Asylum rule chaos and significantly more migrants: "Each EU member state does what it wants"
Created: 07/12/2022, 07:15
By: Andreas Schmid
The EU is largely divided on asylum policy.
At the same time, more migrants are currently reaching the European Union again.
© Angelos Tzortzinis/afp (Montage)
On hardly any other topic does the EU seem so divided as on asylum and migration policy.
That has consequences.
Strasbourg – A larger asylum package is to come in the EU by 2024.
A mammoth project by Parliament, Council and Commission with several laws, for example on the distribution of refugees or asylum procedures, as well as complex considerations from the safety of the arriving people to concerns of the member states.
Actually, the first votes on some points of the new asylum package should take place soon.
But the ballot has been postponed indefinitely.
Decisions are urgently needed.
"Big asylum disagreement" in the EU: A common concept is missing
"We are in a situation in which there have been no rules for many years and as a result each member state is looking for a different solution," says Birgit Sippel (SPD), an expert on European asylum law.
For eight years, the EU has failed to agree on binding admission rules.
Joint solutions are rare and actually only exist on paper.
In the summer there was a model by the Commission for “voluntary solidarity” when taking in refugees who have the prospect of asylum.
But some countries like Austria or Hungary didn't go along with it - and the plan fell through before it really got started.
Only 117 people were distributed within this project.
8000 were agreed.
We swing from emergency solution to emergency solution
MEP Lena Düpont (CDU)
Increasing migration figures via the Balkan route and the Mediterranean
The EU is facing challenges: This year around 85,000 migrants have already come to Europe via the central Mediterranean route.
An increase of about 50 percent compared to 2021. Via the Balkan route it was more than 128,000 people by October (source: Frontex).
That is 168 percent more than in the same period last year.
At the end of November, the EU Commission then presented a new plan for the coordination of refugees.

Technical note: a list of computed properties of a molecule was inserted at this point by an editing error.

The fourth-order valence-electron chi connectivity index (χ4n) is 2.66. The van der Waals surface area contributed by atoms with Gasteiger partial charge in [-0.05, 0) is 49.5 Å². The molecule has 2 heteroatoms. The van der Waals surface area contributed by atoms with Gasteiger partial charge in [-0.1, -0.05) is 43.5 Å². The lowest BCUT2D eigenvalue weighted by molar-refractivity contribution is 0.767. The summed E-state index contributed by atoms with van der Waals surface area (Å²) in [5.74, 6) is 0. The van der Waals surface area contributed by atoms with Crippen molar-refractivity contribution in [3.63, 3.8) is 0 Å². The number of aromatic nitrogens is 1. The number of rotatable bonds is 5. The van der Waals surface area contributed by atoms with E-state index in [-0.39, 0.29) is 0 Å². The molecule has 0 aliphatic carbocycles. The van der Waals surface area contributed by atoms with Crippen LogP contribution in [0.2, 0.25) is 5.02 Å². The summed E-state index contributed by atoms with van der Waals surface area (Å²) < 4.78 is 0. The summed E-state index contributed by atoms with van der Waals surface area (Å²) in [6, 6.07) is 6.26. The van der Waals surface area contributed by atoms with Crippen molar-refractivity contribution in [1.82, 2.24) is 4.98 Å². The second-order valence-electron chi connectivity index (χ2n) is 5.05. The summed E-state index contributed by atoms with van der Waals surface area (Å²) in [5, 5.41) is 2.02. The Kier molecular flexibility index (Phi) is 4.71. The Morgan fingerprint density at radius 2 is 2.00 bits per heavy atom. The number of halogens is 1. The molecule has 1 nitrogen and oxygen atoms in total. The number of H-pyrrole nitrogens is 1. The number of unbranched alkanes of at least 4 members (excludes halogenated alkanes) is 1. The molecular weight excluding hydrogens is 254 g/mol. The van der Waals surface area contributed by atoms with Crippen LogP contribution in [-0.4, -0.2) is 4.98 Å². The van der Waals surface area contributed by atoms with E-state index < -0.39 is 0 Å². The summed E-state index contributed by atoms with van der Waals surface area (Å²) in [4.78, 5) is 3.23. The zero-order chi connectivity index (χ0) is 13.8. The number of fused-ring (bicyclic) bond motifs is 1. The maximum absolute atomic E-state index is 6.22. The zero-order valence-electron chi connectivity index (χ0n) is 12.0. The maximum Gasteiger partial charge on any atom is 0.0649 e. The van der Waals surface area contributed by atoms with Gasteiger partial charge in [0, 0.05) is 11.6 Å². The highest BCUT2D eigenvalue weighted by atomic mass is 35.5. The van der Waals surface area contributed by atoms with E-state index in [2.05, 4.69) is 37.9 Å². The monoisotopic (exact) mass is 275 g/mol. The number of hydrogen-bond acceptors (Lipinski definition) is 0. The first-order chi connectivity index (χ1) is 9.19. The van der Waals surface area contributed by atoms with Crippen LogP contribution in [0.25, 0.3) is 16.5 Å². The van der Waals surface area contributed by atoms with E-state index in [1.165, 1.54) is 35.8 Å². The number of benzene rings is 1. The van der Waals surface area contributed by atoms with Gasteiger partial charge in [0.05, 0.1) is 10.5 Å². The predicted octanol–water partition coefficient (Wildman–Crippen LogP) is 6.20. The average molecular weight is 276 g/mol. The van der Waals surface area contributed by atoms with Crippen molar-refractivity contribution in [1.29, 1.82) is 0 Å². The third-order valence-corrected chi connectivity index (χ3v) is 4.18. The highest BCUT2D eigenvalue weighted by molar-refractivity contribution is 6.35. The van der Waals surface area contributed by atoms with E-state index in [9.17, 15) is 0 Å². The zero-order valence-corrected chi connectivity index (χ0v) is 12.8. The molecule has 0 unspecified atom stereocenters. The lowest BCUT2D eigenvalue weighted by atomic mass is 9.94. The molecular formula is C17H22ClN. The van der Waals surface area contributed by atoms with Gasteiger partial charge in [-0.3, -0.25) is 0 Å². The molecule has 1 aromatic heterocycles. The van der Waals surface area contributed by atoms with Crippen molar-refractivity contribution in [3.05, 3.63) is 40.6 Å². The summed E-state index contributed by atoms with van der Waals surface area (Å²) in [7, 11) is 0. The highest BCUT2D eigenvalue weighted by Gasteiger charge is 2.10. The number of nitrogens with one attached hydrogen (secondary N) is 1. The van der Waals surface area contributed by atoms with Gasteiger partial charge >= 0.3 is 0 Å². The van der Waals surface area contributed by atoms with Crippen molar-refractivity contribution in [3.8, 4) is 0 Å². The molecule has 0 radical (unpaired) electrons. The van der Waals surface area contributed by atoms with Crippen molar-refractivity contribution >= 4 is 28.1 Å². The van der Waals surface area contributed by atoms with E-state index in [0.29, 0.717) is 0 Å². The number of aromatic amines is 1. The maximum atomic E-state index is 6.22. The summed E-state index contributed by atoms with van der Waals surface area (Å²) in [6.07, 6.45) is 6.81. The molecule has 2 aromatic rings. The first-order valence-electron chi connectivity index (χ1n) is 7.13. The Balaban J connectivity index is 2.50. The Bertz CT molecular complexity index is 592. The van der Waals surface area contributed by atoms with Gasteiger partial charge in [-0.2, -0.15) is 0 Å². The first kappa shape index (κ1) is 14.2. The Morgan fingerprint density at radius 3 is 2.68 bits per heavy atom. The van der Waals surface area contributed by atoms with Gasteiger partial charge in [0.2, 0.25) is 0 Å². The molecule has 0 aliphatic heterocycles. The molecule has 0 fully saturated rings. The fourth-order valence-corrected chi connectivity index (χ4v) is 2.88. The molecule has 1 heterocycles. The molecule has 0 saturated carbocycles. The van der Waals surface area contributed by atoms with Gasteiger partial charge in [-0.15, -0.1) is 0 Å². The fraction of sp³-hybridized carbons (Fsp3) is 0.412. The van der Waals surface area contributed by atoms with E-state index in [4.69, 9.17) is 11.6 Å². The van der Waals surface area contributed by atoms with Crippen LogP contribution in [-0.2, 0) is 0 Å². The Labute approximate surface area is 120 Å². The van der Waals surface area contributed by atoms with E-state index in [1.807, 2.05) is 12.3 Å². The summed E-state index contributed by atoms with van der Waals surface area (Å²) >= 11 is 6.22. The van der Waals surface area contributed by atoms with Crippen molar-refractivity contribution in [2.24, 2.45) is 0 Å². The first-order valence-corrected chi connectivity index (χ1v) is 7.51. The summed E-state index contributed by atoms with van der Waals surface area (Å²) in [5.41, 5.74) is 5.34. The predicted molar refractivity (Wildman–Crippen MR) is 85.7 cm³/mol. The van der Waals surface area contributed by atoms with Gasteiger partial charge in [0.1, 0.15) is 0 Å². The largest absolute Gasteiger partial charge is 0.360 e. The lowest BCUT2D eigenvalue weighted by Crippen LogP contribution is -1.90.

A 20-point project should help.
The EU is reacting again instead of acting, critics say.
"I find it tragic that we only discuss flight when people are in inflatable boats.
Then it's too late," said Erik Marquardt (Greens), a Member of the European Parliament, with a focus on flight and migration.
The migration policy spokeswoman for the CDU/CSU group in the EU Parliament, Lena Düpont, says: “We simply have no common European basis.
We swing from emergency solution to emergency solution.”
Lena Düpont has been a member of the European Parliament since 2019.
The CDU politician also says: "The asylum package is not the answer to everything.
We will not solve every potential crisis with this.” © Martin Lahousse
Unequal distribution of refugees in the EU
One problem is the distribution of refugees.
Many Ukrainian refugees end up in Poland or the Czech Republic.
Germany has taken in around a million people from Ukraine, Baden-Württemberg alone more than all of France.
Migrants from Africa, on the other hand, mainly reach Italy, Greece or Spain.
Here, too, the distribution is unequal.
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Green politician Marquardt makes the member states responsible.
"Unfortunately, many EU states are currently not willing to participate in a solidarity-based distribution in Europe." Almost all EU states think fair distribution is right, "but it is difficult for them to take responsibility for it and take concrete steps." .
Green politician Erik Marquardt in conversation with IPPEN.MEDIA political journalist Andreas Schmid.
Failed asylum policy can currently be seen in the admission dispute between Italy and France or in Austria's new asylum cooperation with Hungary and Serbia.
The "EU asylum policy has failed," said Chancellor Karl Nehammer.
One is “forced to enter into new forms of cooperation”.
Lena Düpont from the CDU, like Nehammer's ÖVP member of the EPP group, cannot understand that.
"Member states have also been able to enter into their own agreements in the past, but the EU has not prevented them from doing so."
There is also criticism from the SPD.
"Such statements do not help at all," says Sippel.
"Actually, the member states themselves have failed." After all, they had already agreed to an asylum package in 2013 - but at the same time did not implement it.
"Each member state does what it wants." A sentence that describes the asylum chaos in the EU quite aptly.
Andreas Schmid reports from Strasbourg
Andreas Schmid reports from Strasbourg